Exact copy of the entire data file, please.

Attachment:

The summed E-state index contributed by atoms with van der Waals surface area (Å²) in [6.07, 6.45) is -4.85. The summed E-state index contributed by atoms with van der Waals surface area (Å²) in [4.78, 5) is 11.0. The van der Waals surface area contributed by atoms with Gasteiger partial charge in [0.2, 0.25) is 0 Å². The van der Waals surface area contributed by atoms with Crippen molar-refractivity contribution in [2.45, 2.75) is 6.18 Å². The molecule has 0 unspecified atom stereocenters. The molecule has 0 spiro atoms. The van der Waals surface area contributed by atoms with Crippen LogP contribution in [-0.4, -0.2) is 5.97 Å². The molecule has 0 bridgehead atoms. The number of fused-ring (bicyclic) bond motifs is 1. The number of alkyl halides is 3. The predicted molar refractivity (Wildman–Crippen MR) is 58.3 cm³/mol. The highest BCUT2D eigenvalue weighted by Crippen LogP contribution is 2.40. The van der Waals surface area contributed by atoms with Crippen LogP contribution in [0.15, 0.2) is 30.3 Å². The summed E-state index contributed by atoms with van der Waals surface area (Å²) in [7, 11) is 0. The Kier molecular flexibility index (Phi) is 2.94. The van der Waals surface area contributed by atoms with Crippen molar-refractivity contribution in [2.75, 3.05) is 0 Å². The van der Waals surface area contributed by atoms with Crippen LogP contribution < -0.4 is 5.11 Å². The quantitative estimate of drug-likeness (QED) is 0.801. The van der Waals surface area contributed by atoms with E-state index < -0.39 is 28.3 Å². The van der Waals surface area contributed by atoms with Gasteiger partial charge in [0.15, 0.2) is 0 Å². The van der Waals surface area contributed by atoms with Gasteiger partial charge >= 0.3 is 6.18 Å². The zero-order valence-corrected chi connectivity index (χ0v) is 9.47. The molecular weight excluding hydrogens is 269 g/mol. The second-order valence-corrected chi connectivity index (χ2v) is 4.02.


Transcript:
The summed E-state index contributed by atoms with van der Waals surface area (Å²) in [6.07, 6.45) is -4.85. The summed E-state index contributed by atoms with van der Waals surface area (Å²) in [4.78, 5) is 11.0. The van der Waals surface area contributed by atoms with Gasteiger partial charge in [0.2, 0.25) is 0 Å². The van der Waals surface area contributed by atoms with Crippen molar-refractivity contribution in [2.45, 2.75) is 6.18 Å². The molecule has 0 unspecified atom stereocenters. The molecule has 0 spiro atoms. The van der Waals surface area contributed by atoms with Crippen LogP contribution in [-0.4, -0.2) is 5.97 Å². The molecule has 0 bridgehead atoms. The number of fused-ring (bicyclic) bond motifs is 1. The number of alkyl halides is 3. The predicted molar refractivity (Wildman–Crippen MR) is 58.3 cm³/mol. The highest BCUT2D eigenvalue weighted by Crippen LogP contribution is 2.40. The van der Waals surface area contributed by atoms with Crippen LogP contribution in [0.15, 0.2) is 30.3 Å². The summed E-state index contributed by atoms with van der Waals surface area (Å²) in [7, 11) is 0. The Kier molecular flexibility index (Phi) is 2.94. The van der Waals surface area contributed by atoms with Crippen molar-refractivity contribution in [2.75, 3.05) is 0 Å². The van der Waals surface area contributed by atoms with Crippen LogP contribution < -0.4 is 5.11 Å². The quantitative estimate of drug-likeness (QED) is 0.801. The van der Waals surface area contributed by atoms with E-state index < -0.39 is 28.3 Å². The van der Waals surface area contributed by atoms with Gasteiger partial charge in [0.15, 0.2) is 0 Å². The van der Waals surface area contributed by atoms with Gasteiger partial charge >= 0.3 is 6.18 Å². The zero-order valence-corrected chi connectivity index (χ0v) is 9.47. The molecular weight excluding hydrogens is 269 g/mol. The second-order valence-corrected chi connectivity index (χ2v) is 4.02.